The antiabortion bill introduced just days ago in the Senate -- mirroring the House's 20 week restrictions -- is a nonsensical, unconstitutional nonstarter. But it is still dangerous -- more for what it reflects in the nation than its chances of passing. . . .
This assault on essential, constitutionally protected rights has gone on too long. We are introducing the Women's Health Protection Act of 2013 this week to end it, once and for all. . . .
Saturday, November 16, 2013
The New Republic: How Blue States Could Push Back For Abortion Rights, by Nora Caplan-Bricker:
Wednesday, a group of legislators introduced a different kind of abortion bill into the U.S. Senate. The Women’s Health Protection Act would outlaw all regulations on abortion that “are more burdensome than those restrictions imposed on medically comparable procedures, … do not significantly advance women’s health or the safety of abortion services, and … make abortion services more difficult to access.” In layman’s terms, it would make all of the nearly 200 laws impeding abortion rights that have been enacted at the state level since 2011 illegal. “Enough is enough,” said Representative Judy Chu at a press conference on Capitol Hill. “We’ve been playing defense far too long. It’s time to stop playing Whac-A-Mole in each state. We need to provide a national response in fighting this.” . . .
Slate: Finally!, by Dahlia Lithwick:
Tuesday, November 12, 2013
The New Republic: Did Lindsey Graham Sponsor the Abortion Ban Because Marco Rubio Wouldn't?, by Nora Caplan-Bricker:
On Thursday, South Carolina Senator Lindsey Graham introduced a bill that would outlaw abortion at 20 weeks, a companion to a measure that passed the House of Representatives this June and an echo of laws that have already passed in more than a dozen conservative states. Anti-abortion activists have been looking for a sponsor the legislation since it passed the lower chamber, and Graham has pro-life bona fides tracing back to his introduction of the Unborn Victims of Violence Act in 1999. And though President Barack Obama has vowed to veto the bill if, by some fluke, it passes the Senate, its appearance in the capital still seems a natural way for the national party to channel the rabid vitality of its state-level cousins. Only one thing seems strange: Wasn’t this bill supposed to be Florida Senator Marco Rubio’s pet project? . . .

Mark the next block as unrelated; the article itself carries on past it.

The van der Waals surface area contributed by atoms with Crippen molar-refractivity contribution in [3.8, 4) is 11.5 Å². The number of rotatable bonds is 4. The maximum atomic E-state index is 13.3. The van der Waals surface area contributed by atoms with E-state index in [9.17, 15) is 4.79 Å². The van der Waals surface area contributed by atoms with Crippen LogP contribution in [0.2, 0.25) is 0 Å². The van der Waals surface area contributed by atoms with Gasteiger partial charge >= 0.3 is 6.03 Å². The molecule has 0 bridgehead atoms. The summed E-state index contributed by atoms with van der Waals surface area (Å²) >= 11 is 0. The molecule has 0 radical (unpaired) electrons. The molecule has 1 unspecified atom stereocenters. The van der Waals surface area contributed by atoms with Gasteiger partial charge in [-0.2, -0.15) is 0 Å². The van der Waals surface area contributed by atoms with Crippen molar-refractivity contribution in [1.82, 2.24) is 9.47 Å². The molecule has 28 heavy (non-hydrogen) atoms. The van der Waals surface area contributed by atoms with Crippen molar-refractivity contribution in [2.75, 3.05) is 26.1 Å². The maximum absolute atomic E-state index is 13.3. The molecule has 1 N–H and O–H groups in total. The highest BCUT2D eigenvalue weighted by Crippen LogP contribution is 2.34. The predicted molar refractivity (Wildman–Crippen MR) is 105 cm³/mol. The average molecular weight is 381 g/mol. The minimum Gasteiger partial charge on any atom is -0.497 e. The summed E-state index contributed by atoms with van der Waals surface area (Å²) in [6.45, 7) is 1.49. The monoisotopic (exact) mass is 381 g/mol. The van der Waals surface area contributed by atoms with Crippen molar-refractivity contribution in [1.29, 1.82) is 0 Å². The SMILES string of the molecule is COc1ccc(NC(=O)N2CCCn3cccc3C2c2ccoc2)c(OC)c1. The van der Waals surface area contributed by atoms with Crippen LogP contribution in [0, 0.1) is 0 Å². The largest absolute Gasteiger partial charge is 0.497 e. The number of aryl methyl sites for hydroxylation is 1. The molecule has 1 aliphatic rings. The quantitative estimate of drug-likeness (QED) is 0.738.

Sunday, November 3, 2013
The Hill: Graham readies 20-week abortion ban, by Mario Trujillo:
Sen. Lindsey Graham (R-S.C.) said Sunday he is proud to lead the charge in the Senate to ban abortions after 20 weeks of a pregnancy.
Graham is expected to introduce a bill this week. He dismissed the assertion he is leading the effort to shore up his conservative base ahead of the 2014 election. . . .
"When do you become you: At 20 weeks of a pregnancy?" Senator Graham asks. He then trots out the scientifically dubious claim that fetuses can feel pain at 20 weeks. "That is what a rational humane society would do — protect a child who can feel pain from an abortion," Graham declares. But for Graham there's a big "unless": "unless there is the life of the mother, rape or incest involved." The fetus that is the product or rape or incest can't feel pain? Or is less of a "child?"
Tuesday, October 15, 2013
The Hill - Healthwatch blog: Conservatives want more time to fight against birth control mandate, by Elise Viebeck:
Conservative House members expressed a desire Tuesday to fund the government only until Dec. 15 in order to force a fight over ObamaCare's birth control mandate.
Members of the House GOP discussed a proposal that would reopen the government through mid-December, just weeks before a provision of the mandate takes effect on Jan. 1 for religiously affiliated groups. . . .
The modified policy will allow the employees of religious institutions to obtain free birth control directly from their insurance company.
The institutions themselves will not have to "contract, arrange, pay or refer for contraceptive coverage," according to the Department of Health and Human Services.
Critics say the policy still does not go far enough to protect groups that oppose contraception. . . .